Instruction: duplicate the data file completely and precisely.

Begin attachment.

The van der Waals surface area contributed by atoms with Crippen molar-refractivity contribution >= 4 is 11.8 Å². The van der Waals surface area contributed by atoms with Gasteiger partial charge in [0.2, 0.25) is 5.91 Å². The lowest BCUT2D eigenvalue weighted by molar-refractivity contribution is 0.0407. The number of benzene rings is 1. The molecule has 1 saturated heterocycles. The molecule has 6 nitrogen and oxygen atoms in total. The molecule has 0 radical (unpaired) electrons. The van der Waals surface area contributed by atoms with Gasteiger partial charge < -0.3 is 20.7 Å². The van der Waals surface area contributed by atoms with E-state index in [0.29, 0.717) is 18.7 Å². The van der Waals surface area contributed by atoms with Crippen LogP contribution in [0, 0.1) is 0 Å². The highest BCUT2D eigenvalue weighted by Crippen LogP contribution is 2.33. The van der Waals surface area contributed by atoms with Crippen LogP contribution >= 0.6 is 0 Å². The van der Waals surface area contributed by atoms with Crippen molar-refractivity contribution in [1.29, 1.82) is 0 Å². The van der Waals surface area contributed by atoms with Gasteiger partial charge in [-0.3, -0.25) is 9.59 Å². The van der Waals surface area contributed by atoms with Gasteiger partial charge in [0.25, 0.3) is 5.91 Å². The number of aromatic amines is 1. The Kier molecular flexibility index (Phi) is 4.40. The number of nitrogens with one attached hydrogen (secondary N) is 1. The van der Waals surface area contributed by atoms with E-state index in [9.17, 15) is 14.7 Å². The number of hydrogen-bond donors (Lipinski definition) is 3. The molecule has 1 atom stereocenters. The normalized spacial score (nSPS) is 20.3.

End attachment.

The van der Waals surface area contributed by atoms with Crippen molar-refractivity contribution >= 4 is 11.8 Å². The van der Waals surface area contributed by atoms with Gasteiger partial charge in [0.2, 0.25) is 5.91 Å². The lowest BCUT2D eigenvalue weighted by molar-refractivity contribution is 0.0407. The number of benzene rings is 1. The molecule has 1 saturated heterocycles. The molecule has 6 nitrogen and oxygen atoms in total. The molecule has 0 radical (unpaired) electrons. The van der Waals surface area contributed by atoms with Gasteiger partial charge < -0.3 is 20.7 Å². The van der Waals surface area contributed by atoms with E-state index in [0.29, 0.717) is 18.7 Å². The van der Waals surface area contributed by atoms with Crippen LogP contribution in [0, 0.1) is 0 Å². The highest BCUT2D eigenvalue weighted by Crippen LogP contribution is 2.33. The van der Waals surface area contributed by atoms with Crippen LogP contribution >= 0.6 is 0 Å². The van der Waals surface area contributed by atoms with Crippen molar-refractivity contribution in [1.29, 1.82) is 0 Å². The van der Waals surface area contributed by atoms with Gasteiger partial charge in [-0.3, -0.25) is 9.59 Å². The van der Waals surface area contributed by atoms with Gasteiger partial charge in [0.25, 0.3) is 5.91 Å². The number of aromatic amines is 1. The Kier molecular flexibility index (Phi) is 4.40. The number of nitrogens with one attached hydrogen (secondary N) is 1. The van der Waals surface area contributed by atoms with E-state index in [9.17, 15) is 14.7 Å². The number of hydrogen-bond donors (Lipinski definition) is 3. The molecule has 1 atom stereocenters. The normalized spacial score (nSPS) is 20.3.